More On Legal & Compliancefrom The Advisor's Professional Library
- Pay-to-Play Rule Violating the pay-to-play rule can result in serious consequences, and RIAs should adopt robust policies and procedures to prevent and detect contributions made to influence the selection of the firm by a government entity.
- Dealings With Qualified Clients and Accredited Investors Depending upon an RIAs business model and investment strategies, it may be important to identify “qualified clients” and “accredited investors.” The Dodd-Frank Act authorized the SEC to change which clients are defined by those terms.
Develop Ad Policy
Advisors and their firms must have policies in place to govern how they address social media and how they train people to use it. Who is allowed to post content? Can they post from home networks or mobile devices? What is appropriate to post? In the end, a firm’s social media policy should be an important part of the organization’s overall operation and risk management policy.
Not only that, but the smartest firms address social media risk with the aid of technology. After establishing a policy and choosing its technology, the firm needs to educate employees so they understand how to best tap into the social networks, intelligently and compliantly. Blanket policies that prohibit advisors from posting just don’t work. Those who obey will miss out on business opportunities and those who want to use social media will find ways to do so, leading to even greater regulatory risk.
Monitor and Educate
The key, of course, is educating and supervising advisors to make sure they are not posting inappropriate content. Social content can be considered “advertising” for regulatory purposes and must be treated as such. One option is prohibiting the use of certain terms in social-media postings, like “guaranteed” or even “recommend” or “endorse” to make sure your group is not running afoul of Rule 206(4)-1 of the Investment Advisers Act, which includes prohibitions regarding past recommendations of securities and customer testimonials.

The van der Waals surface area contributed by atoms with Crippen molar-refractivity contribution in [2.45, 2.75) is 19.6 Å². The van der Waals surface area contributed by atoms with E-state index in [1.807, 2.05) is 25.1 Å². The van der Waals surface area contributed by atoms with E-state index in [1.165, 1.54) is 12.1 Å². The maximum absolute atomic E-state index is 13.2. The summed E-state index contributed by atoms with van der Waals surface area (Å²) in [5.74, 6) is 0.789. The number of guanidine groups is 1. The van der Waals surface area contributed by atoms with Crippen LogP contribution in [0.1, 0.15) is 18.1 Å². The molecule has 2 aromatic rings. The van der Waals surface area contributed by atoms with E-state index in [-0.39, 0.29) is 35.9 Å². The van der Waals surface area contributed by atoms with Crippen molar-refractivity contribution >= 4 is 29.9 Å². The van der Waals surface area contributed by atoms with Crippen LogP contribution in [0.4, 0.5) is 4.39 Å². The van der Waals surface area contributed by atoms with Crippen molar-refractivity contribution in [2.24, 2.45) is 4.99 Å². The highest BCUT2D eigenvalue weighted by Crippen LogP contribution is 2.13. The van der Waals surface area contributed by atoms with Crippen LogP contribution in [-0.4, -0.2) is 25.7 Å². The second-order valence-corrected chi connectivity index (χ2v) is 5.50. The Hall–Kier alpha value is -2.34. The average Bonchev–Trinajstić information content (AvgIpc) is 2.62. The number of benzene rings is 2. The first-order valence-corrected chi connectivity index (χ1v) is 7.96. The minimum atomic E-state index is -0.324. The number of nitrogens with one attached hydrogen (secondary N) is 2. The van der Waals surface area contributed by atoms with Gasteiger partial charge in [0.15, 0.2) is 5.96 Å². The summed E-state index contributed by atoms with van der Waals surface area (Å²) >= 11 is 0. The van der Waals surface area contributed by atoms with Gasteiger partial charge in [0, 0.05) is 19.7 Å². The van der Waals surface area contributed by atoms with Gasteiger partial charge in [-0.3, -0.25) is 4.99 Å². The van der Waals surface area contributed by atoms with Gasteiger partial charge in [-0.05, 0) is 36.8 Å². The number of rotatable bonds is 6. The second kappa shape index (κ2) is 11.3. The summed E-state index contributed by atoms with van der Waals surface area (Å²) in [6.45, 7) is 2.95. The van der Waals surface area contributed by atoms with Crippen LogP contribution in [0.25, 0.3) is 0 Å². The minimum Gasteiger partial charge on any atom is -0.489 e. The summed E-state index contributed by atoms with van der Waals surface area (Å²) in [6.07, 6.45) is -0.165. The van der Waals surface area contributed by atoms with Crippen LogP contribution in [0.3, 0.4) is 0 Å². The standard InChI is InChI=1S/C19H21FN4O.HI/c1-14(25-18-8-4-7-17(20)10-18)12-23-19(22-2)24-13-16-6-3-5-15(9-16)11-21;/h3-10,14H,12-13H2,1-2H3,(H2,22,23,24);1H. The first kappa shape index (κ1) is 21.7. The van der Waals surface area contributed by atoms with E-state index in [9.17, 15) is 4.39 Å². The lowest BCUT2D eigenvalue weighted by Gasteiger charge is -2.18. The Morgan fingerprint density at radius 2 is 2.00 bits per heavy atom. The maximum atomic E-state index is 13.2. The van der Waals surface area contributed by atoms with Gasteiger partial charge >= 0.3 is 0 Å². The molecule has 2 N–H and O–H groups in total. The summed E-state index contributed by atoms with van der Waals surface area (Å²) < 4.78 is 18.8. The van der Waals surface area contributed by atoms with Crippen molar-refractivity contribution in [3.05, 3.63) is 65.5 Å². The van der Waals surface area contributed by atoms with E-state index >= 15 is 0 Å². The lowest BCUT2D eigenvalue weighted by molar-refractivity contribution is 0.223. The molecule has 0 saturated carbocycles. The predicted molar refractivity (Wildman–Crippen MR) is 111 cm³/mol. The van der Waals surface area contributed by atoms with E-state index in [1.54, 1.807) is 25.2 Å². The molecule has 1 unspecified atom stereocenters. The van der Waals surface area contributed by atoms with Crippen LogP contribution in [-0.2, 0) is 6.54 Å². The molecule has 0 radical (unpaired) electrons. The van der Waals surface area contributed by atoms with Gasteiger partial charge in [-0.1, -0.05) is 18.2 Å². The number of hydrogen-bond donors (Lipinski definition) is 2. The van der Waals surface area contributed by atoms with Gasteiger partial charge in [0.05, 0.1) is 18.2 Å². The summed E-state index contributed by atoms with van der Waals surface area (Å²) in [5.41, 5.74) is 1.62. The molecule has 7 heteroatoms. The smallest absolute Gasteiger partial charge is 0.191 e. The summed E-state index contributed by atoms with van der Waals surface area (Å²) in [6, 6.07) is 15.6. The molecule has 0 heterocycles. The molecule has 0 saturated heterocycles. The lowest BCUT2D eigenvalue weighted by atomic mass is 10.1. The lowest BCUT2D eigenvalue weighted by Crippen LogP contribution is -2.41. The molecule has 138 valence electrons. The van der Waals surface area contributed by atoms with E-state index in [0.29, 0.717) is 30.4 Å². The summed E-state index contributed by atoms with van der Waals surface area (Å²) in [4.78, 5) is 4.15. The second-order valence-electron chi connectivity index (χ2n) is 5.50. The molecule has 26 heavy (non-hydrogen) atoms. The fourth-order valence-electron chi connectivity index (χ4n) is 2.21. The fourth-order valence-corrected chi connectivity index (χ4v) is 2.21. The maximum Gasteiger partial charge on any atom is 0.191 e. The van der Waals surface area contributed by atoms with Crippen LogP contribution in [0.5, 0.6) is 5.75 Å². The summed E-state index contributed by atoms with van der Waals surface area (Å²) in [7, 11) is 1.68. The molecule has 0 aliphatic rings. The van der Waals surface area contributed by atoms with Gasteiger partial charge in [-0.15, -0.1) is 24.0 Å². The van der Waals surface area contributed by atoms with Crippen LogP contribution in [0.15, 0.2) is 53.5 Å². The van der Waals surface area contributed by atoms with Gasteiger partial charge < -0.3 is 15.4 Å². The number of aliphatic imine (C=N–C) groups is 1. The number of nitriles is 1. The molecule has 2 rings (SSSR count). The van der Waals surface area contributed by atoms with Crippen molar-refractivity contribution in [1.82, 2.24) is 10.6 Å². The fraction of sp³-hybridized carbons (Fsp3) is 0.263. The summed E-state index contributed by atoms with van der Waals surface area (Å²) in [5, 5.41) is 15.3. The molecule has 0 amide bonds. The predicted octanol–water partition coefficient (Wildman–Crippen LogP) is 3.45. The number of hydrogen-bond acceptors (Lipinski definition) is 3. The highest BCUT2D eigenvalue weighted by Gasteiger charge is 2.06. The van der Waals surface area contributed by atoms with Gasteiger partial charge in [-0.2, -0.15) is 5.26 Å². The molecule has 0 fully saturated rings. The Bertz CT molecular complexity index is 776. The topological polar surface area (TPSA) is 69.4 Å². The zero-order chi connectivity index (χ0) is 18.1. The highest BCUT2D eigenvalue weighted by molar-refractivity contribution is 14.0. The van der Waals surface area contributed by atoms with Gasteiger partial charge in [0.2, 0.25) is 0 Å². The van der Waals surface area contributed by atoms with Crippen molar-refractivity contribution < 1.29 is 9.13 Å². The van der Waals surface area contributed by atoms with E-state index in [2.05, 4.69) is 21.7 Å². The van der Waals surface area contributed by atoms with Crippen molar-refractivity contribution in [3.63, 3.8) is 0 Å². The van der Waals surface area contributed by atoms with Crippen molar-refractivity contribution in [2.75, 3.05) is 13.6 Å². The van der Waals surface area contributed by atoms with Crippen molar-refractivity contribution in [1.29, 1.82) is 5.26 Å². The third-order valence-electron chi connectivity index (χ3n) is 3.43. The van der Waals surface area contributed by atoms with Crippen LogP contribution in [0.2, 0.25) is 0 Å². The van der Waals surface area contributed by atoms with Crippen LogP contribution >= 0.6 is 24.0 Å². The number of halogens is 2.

Social media content needs to be monitored: Any discussion of fund performance that mentions elements of a fund’s return (e.g., one-, five- and 10-year performance); that promotes a fund’s returns; or communication initiated by the issuer that discusses the investment merits of the fund, needs to be preapproved by a principal of the firm.
Keep Good Records
Not only do firms need to monitor social media activity, they are required to keep records of all business communications on social networks. Specifically, digital communication, including tweets, Facebook postings and Instagram photos are all governed by rules that require capturing and archiving.